2 teaspoons honey

Heat oven to 425 degrees. Peel sweet potatoes and cut into long sticks about 1/4 inch thick. Toss potatoes in oil to coat. Bake on sheet pan until tender, about 12 to 15 minutes. Meanwhile, combine paprika, salt, cumin and coriander in blender or mortar and pestle. Grind fine. Remove fries from oven. Sprinkle seasoning over fries and bake 5 more minutes. Drizzle on honey just before serving. Makes 2 servings.

Calories per serving: 178; Protein 3g; Carbohydrates 22g; Fat 9g; Sodium 389mg.

Written by bwsl

December 24th, 2014 at 8:06 pm

Watermelon

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Watermelon SaladWatermelon is a wonderful addition to a summer menu. As a fruit salad, it can be made ahead of time, chilled and served at the beginning or end of a meal. Watermelon is currently a hot nutrition item not only because of the lycopene in the red flesh but because of the tart white rind which contains citrulline.

Citrulline in an amino acid that helps dilate blood vessels to improve circulation. It is converted into arginine (another amino acid) to help produce nitric oxide for muscle relaxation and reduce muscle soreness, making it a prime ingredient in energy drinks. Other foods high in arginine are shrimp, spinach, sea vegetables, sunflower and sesame seeds.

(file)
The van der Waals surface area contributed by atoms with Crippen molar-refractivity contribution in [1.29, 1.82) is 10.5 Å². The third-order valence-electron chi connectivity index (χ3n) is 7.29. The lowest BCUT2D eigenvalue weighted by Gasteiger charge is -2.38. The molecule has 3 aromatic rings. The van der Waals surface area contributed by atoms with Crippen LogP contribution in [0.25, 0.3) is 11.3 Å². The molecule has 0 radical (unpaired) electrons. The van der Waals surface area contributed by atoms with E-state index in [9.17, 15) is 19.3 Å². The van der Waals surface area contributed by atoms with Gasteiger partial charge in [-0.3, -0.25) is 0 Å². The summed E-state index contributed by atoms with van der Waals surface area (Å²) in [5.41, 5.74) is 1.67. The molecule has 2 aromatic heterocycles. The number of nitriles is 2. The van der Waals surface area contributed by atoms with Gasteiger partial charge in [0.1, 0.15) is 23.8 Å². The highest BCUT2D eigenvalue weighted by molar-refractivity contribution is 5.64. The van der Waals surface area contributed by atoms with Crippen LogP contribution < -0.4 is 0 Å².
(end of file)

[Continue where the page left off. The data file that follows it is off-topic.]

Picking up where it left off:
Watermelon needs to be fully ripe to get the most benefit of lycopene. A light pink instead of red flesh has significantly less lycopene. Americans consume over 4 billion pounds of watermelon each year and ranks high in lycopene along with tomatoes, pink grapefruit and guava. Lycopene is a very stable carotenoid and does not begin to deteriorate until after 7 days of storage according to a 2004 research study in Postharvest Biology and technology.

Watermelon seeds are a summer staple for chewing and spitting. Roasted seeds do contain some iron and zinc but the oxalates and phytates in them limit nutrition bioavailability. A little protein can be consumed from the seeds (1 gram per 24 seeds) but watermelon is a fruit and therefore not a good protein source. Those white seeds found in seedless varieties are only seed coats and add no nutrition.

Grape and Watermelon Salad is a popular way of enjoying the red flesh while the tart rind cubes are added to lime juice and diet uncola in a blender for a refreshing beverage (gin and vodka may be added, if desired). The only thing that goes into compost is the tough outer skin. Those desiring a more traditional watermelon salad can substitute 1 cup chopped cucumbers instead of grapes.

Grape & Watermelon Salad

1 pound seedless organic grapes
3 cups seedless watermelon cubes
1/2 cup crumbled feta cheese
2 tablespoons vinagrette dressing
2 tablespoons chopped mint leaves

Combine grapes, watermelon, feta cheese and dressing in bowl. Toss gently. Sprinkle on mint leaves. Chill until ready to serve. Makes 4 servings.

Calories per serving 82
Protein 2 g
Carbohydrates 13 g
Fat 6 g
Sodium 78 mg

Written by bwsl

December 24th, 2014 at 7:35 pm